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Africa | World

IDF calls for global action to keep diabetic children alive

afrol News, 13 October - International Diabetes Federation (IDF) has today announced its plan to push for global action to safeguard lives of thousands of children living with diabetes in developing countries.

A meeting on how to access essential diabetes medicines for children in developing world, will be held next Saturday in London, United Kingdom.

IDF has reportedly invited ministries of health from various developing countries, leaders from pharmaceutical industry, philanthropic foundations, leading supply-chain management firms, diabetes associations, along with professional societies in paediatrics and diabetes education.

"We are bringing together people and organisations that can provide not only interim humanitarian response to save lives, but can lay groundwork for sustainable solutions that will benefit all children with diabetes," president of IDF, Dr Martin Silink said.

Diabetes is one of most common chronic diseases to affect children. Reports show that every day, more than 200 children are diagnosed with type 1 diabetes, requiring them to take multiple daily insulin shots and monitor glucose levels in their blood.

They further indicate that disease is increasing at a rate of three percent each year among children, adding that it rising even faster in pre-school children at a rate of five percent per year, especially in developing countries.

At moment, over 500,000 children under the age of 15 reportedly live with diabetes.

For children in developing world with type 1 diabetes, picture is bleak, report says. Close to 75,000 children in low-income and lower-middle income countries are said to be living with diabetes in desperate circumstances.

Reports show that these children need life-saving insulin to survive, adding that even more children are in need of monitoring equipment, test strips and education required to manage their diabetes and avoid life-threatening complications associated with disease.

IDF reports further indicate that a child's access to appropriate medication and care should be a right not a privilege.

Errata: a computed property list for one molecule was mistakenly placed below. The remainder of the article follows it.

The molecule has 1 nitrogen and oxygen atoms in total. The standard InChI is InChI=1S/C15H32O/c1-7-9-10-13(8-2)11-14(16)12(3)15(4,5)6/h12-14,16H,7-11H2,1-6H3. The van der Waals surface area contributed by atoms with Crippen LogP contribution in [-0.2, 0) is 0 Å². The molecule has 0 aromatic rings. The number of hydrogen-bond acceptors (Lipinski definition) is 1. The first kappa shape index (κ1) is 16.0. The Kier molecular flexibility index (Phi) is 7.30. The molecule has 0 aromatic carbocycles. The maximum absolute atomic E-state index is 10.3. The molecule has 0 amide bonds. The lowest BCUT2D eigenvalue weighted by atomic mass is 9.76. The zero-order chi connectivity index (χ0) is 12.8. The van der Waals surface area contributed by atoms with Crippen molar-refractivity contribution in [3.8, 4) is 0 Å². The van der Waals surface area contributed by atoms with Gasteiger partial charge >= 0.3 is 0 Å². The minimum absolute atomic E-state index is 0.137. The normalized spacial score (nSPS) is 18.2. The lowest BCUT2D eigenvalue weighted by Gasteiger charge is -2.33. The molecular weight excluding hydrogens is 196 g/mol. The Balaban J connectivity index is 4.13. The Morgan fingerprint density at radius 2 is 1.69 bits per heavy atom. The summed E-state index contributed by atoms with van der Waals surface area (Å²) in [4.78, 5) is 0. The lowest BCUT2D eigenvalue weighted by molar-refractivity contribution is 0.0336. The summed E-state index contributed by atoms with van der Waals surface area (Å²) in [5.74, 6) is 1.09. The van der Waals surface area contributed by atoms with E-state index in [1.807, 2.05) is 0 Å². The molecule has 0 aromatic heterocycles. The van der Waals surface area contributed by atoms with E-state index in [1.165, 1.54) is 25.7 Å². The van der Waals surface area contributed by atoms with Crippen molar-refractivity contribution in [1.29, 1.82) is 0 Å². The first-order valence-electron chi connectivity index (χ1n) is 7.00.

"Stark reality is that many children in developing countries die soon after diagnosis," president-elect of IDF, Dr Jean-Claude Mbanya said.

Dr Mbanya added, "It's been 87 years since discovery of insulin, yet many of world's most vulnerable citizens, including many children, die needlessly because of lack of access to this essential drug. This is a global shame. We owe it to future generations to address this issue now."

In many developing countries, particularly in Sub-Saharan Africa and some parts of Asia, life-saving diabetes medication and monitoring equipment is often unavailable or unaffordable, reports say.

As a result, many children with diabetes are said to die soon after diagnosis, or have poor control and quality of life, and develop devastating complications of disease early.

"1000 children that we support represent a pitifully small number of those in need. It seems unthinkable that diabetes care remains beyond reach of so many. Solutions are available now to address issues of affordability and accessibility," Dr Silink said.

IDF is an umbrella organisation of over 200 member associations in more than 160 countries, advocating for more than 250 million people with diabetes, their families, and their healthcare providers. Its mission is to promote diabetes care, prevention and a cure worldwide.

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